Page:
For the first time in four years, hate crimes fell slightly in the United States in 2018, according to the FBI's annual statistics released on Tuesday.
Law enforcement agencies reported 7,120 bias-motivated incidents to the FBI in 2018 - down from 7,175 in 2017 - the report showed.
Despite the downtick in incidents, the year was the deadliest on record for hate crimes. Law enforcement agencies reported 24 homicides classified as hate crimes, the most on record, and 3,099 violent hate crime offenses, the highest level since 2001.
"The FBI's 2018 hate crime data confirm what we already know: communities continue to face hate in America and the violence is getting worse," said Maya Berry, executive director of the Arab American Institute.
The slight decline in reported hate crime incidents followed a spike of more than 30% during the prior three years, and came as a smaller number of police departments participated in the annual report.
Among the report's key findings:
Anti-Muslim hate crime dropped for the second year in a row, from 273 in 2017 to 188 last year. Attacks on the Muslim-American community had trended higher every year between 2014 and 2016 amid a backlash against terrorist attacks in the United States and Europe Attacks on Latinos jumped for the third consecutive year, from 427 to 485. This category of hate crimes has increased more than 60% over the last three years, fueled by growing anti-immigrant sentiment
"A couple of years ago, Muslims faced a rise in hate crime due to stereotyping around terrorism and negative stereotypes in politics and social culture," said Brian Levin, executive director of the Center for the Study of Hate and Extremism at California State University at San Bernardino. "More recently, the issue of immigration appears to have reshuffled attacks toward Latinos as opposed to Muslims."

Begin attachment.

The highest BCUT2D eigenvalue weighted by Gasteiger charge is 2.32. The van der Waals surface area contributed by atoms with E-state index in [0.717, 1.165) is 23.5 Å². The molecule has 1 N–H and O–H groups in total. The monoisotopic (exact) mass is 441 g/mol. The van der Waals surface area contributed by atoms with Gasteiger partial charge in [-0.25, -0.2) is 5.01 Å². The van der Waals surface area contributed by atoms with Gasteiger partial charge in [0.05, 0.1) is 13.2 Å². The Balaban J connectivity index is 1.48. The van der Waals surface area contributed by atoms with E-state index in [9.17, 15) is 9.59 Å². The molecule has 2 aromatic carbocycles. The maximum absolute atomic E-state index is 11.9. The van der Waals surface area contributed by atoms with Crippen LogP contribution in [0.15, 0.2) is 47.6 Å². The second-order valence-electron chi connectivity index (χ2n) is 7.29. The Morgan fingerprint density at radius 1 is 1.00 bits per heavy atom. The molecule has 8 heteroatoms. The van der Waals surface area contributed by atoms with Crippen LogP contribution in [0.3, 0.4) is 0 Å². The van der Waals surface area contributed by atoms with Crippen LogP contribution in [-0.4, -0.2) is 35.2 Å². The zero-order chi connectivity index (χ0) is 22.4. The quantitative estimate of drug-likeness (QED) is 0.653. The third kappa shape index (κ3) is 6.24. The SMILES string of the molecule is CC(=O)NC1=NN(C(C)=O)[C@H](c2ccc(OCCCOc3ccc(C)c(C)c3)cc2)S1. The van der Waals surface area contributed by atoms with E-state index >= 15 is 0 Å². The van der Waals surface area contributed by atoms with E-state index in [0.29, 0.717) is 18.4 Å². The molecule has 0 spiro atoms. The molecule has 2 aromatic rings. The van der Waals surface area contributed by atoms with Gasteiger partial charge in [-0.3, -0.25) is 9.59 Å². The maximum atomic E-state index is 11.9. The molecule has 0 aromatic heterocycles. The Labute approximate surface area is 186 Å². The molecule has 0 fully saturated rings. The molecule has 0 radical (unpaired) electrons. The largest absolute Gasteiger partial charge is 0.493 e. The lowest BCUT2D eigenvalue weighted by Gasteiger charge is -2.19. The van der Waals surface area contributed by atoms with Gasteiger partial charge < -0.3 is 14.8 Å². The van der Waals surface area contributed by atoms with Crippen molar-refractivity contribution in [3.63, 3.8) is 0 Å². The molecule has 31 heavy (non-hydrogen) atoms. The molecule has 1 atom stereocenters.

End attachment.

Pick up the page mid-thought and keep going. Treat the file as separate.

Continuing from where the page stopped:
The FBI defines a hate crime as a criminal offense motivated by bias against race, ethnicity, religion, disability, sexual orientation, gender or gender identity. Among the FBI's 34 reportable categories of offenses, several key groups saw declines in incidents:
Anti-black incidents dropped to 1,943 from 2,358 Anti-Jewish attacks fell to 835 from 938 Anti-sexual orientation slipped to 1,196 from 1,303
Participation in the FBI's hate crime data collection system is voluntary, making it difficult to tally the true number of bias attacks. According to the Bureau of Justice Statistics, the Justice Department's statistics arm, Americans experience an average of 250,000 hate crimes each year, but most are not reported to the police.
With a decentralized system, law enforcement in the United States is comprised of about 18,000 agencies. Of those, 16,039 participated in the report last year, down from 16,149 the previous year. And only 12.6% of the participating agencies reported any hate crimes.
Among cities with a population of more than 200,000, at least 15 did not report any hate crime, including Newark, New Jersey; St. Petersburg, Florida; Madison, Wisconsin; Mobile, Alabama; and Plano, Texas.
"I think it shows that our policymakers ... at the state level, at the local level and at the federal level, need to be doing more to provide adequate resources to law enforcement so that they can address this challenge," said Sim Singh, senior manager of policy and advocacy for the Sikh Coalition.
Because of their unique religious identity, Sikhs are 100 times more likely to be the target of a hate crime, Singh said. Anti-Sikh offenses tripled to 60 last year, but Singh said the actual figure is likely much higher.
Complicating the number of anti-Sikh hate crimes is that attacks on Sikhs mistaken for Muslims are counted as anti-Muslim incidents.
In 2017, Travis Mickelson fired more than a dozen rounds into a van carrying five Sikh men in Carson City, Nevada, wounding one of them. Mickelson later said he shot the men because he thought they were Muslims. In 2019, he was sentenced to 34 years in prison. His crime, however, did not make it into the 2017 report, according to Singh.
"That is a challenge for our communities and others where the identity of the victim is not always accurately captured in these reporting systems," he said.